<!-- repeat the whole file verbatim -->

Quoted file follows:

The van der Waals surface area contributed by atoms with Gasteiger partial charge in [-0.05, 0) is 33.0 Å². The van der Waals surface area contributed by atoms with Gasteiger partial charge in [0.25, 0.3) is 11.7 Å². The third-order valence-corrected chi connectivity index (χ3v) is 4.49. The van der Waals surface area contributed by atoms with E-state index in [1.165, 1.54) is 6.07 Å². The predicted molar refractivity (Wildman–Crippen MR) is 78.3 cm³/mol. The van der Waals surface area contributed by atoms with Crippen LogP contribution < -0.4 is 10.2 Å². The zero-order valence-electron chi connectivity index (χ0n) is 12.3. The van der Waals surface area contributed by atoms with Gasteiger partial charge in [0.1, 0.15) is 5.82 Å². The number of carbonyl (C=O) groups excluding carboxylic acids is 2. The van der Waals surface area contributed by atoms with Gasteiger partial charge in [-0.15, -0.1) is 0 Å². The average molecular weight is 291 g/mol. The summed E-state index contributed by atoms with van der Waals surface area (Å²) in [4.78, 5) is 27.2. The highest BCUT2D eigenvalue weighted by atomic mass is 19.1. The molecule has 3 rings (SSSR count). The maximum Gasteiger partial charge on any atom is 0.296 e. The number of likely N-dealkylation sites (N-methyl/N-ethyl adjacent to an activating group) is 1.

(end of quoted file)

The van der Waals surface area contributed by atoms with Gasteiger partial charge in [-0.05, 0) is 33.0 Å². The van der Waals surface area contributed by atoms with Gasteiger partial charge in [0.25, 0.3) is 11.7 Å². The third-order valence-corrected chi connectivity index (χ3v) is 4.49. The van der Waals surface area contributed by atoms with E-state index in [1.165, 1.54) is 6.07 Å². The predicted molar refractivity (Wildman–Crippen MR) is 78.3 cm³/mol. The van der Waals surface area contributed by atoms with Crippen LogP contribution < -0.4 is 10.2 Å². The zero-order valence-electron chi connectivity index (χ0n) is 12.3. The van der Waals surface area contributed by atoms with Gasteiger partial charge in [0.1, 0.15) is 5.82 Å². The number of carbonyl (C=O) groups excluding carboxylic acids is 2. The van der Waals surface area contributed by atoms with Gasteiger partial charge in [-0.15, -0.1) is 0 Å². The average molecular weight is 291 g/mol. The summed E-state index contributed by atoms with van der Waals surface area (Å²) in [4.78, 5) is 27.2. The highest BCUT2D eigenvalue weighted by atomic mass is 19.1. The molecule has 3 rings (SSSR count). The maximum Gasteiger partial charge on any atom is 0.296 e. The number of likely N-dealkylation sites (N-methyl/N-ethyl adjacent to an activating group) is 1.